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1.
Int J Mol Sci ; 23(21)2022 Oct 22.
Article in English | MEDLINE | ID: covidwho-2081827

ABSTRACT

Systemic juvenile idiopathic arthritis (sJIA) and its complication, macrophage activation syndrome (sJIA-MAS), are rare but sometimes very serious or even critical diseases of childhood that can occasionally be characterized by nonspecific clinical signs and symptoms at onset-such as non-remitting high fever, headache, rash, or arthralgia-and are biologically accompanied by an increase in acute-phase reactants. For a correct positive diagnosis, it is necessary to rule out bacterial or viral infections, neoplasia, and other immune-mediated inflammatory diseases. Delays in diagnosis will result in late initiation of targeted therapy. A set of biomarkers is useful to distinguish sJIA or sJIA-MAS from similar clinical entities, especially when arthritis is absent. Biomarkers should be accessible to many patients, with convenient production and acquisition prices for pediatric medical laboratories, as well as being easy to determine, having high sensitivity and specificity, and correlating with pathophysiological disease pathways. The aim of this review was to identify the newest and most powerful biomarkers and their synergistic interaction for easy and accurate recognition of sJIA and sJIA-MAS, so as to immediately guide clinicians in correct diagnosis and in predicting disease outcomes, the response to treatment, and the risk of relapses. Biomarkers constitute an exciting field of research, especially due to the heterogeneous nature of cytokine storm syndromes (CSSs) in the COVID era. They must be selected with utmost care-a fact supported by the increasingly improved genetic and pathophysiological comprehension of sJIA, but also of CSS-so that new classification systems may soon be developed to define homogeneous groups of patients, although each with a distinct disease.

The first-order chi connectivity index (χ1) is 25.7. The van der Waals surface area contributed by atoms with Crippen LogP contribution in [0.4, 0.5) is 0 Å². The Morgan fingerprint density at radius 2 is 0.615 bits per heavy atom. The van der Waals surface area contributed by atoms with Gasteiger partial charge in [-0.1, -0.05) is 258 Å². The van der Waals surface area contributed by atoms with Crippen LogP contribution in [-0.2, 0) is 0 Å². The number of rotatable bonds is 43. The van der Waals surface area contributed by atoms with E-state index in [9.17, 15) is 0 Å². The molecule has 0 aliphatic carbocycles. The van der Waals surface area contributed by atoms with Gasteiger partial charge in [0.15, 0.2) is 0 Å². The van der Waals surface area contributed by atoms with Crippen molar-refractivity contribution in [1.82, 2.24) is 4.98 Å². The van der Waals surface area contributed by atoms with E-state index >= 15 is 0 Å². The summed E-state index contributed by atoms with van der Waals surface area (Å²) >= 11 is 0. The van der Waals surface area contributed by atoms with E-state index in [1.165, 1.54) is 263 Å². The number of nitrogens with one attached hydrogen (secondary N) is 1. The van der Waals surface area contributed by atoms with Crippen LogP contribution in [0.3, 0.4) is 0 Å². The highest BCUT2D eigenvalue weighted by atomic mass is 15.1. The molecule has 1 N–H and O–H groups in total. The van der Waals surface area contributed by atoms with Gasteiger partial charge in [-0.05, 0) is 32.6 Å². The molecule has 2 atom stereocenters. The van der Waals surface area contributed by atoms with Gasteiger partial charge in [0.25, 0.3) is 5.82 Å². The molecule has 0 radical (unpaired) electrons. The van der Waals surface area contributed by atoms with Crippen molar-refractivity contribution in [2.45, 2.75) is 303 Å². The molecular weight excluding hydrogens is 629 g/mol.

Subject(s)
Arthritis, Juvenile , COVID-19 , Macrophage Activation Syndrome , Humans , Child , Macrophage Activation Syndrome/diagnosis , Macrophage Activation Syndrome/drug therapy , Macrophage Activation Syndrome/etiology , Arthritis, Juvenile/diagnosis , Arthritis, Juvenile/drug therapy , COVID-19/diagnosis , Biomarkers
2.
Rheum Dis Clin North Am ; 47(4): xvii-xviii, 2021 11.
Article in English | MEDLINE | ID: covidwho-1400485
3.
Clin Rheumatol ; 41(5): 1591-1596, 2022 May.
Article in English | MEDLINE | ID: covidwho-1729320

ABSTRACT

We report the case of an 18-year-old male with Still's disease for the last 3 years, in remission, who developed two flares of his disease after receiving two doses of the ChAdOX1 nCoV-19 vaccine. While the first flare was mild requiring steroid initiation and resolved rapidly, the second flare after the second dose was much severe, requiring pulse steroid and tocilizumab. We also review three reported cases of flares of Still's disease after COVID-19 vaccination. The temporal association of the flares with both vaccine doses strengthens the association between the vaccine administration and the flare. The proposed mechanism may be due to activation of the innate immune system by the vaccine adjuvants. This review serves to inform the medical community regarding a possible role of the vaccine in producing a systemic inflammatory response. Early detection and treatment can help reduce morbidity in these cases.


Subject(s)
Arthritis, Juvenile , COVID-19 , Still's Disease, Adult-Onset , Adolescent , Arthritis, Juvenile/drug therapy , COVID-19/prevention & control , COVID-19 Vaccines/adverse effects , ChAdOx1 nCoV-19 , Humans , Male , Still's Disease, Adult-Onset/complications
4.
J Pak Med Assoc ; 72(1): 161-163, 2022 Jan.
Article in English | MEDLINE | ID: covidwho-1648507

ABSTRACT

Multisystem inflammatory syndrome in children (MIS-C) is a rare and serious COVID-19 manifestation characterised by generalised inflammatory response including inflammation of the heart, blood vessels, lungs, kidneys, brain, skin, eyes and gastrointestinal system. Children usually present with fever lasting for 24 hours or more along with other symptoms such as abdominal pain, vomiting, diarrhoea, skin rash, red eyes, and swelling of the lips, tongue, hands and feet. Children with MIS-C usually have negative results for a current infection with COVID-19 but positive antibody results indicating that these children were infected with the COVID-19 virus in the past. We present the case of a 12-month-old girl with multisystem inflammatory syndrome presenting as systemic-onset juvenile idiopathic arthritis (SoJIA) and positive Covid-19 PCR. She was treated successfully with Dexamethasone and Naproxen.


Subject(s)
Arthritis, Juvenile , COVID-19 , Arthritis, Juvenile/complications , Arthritis, Juvenile/diagnosis , Arthritis, Juvenile/drug therapy , COVID-19/complications , Child , Female , Humans , Infant , SARS-CoV-2 , Systemic Inflammatory Response Syndrome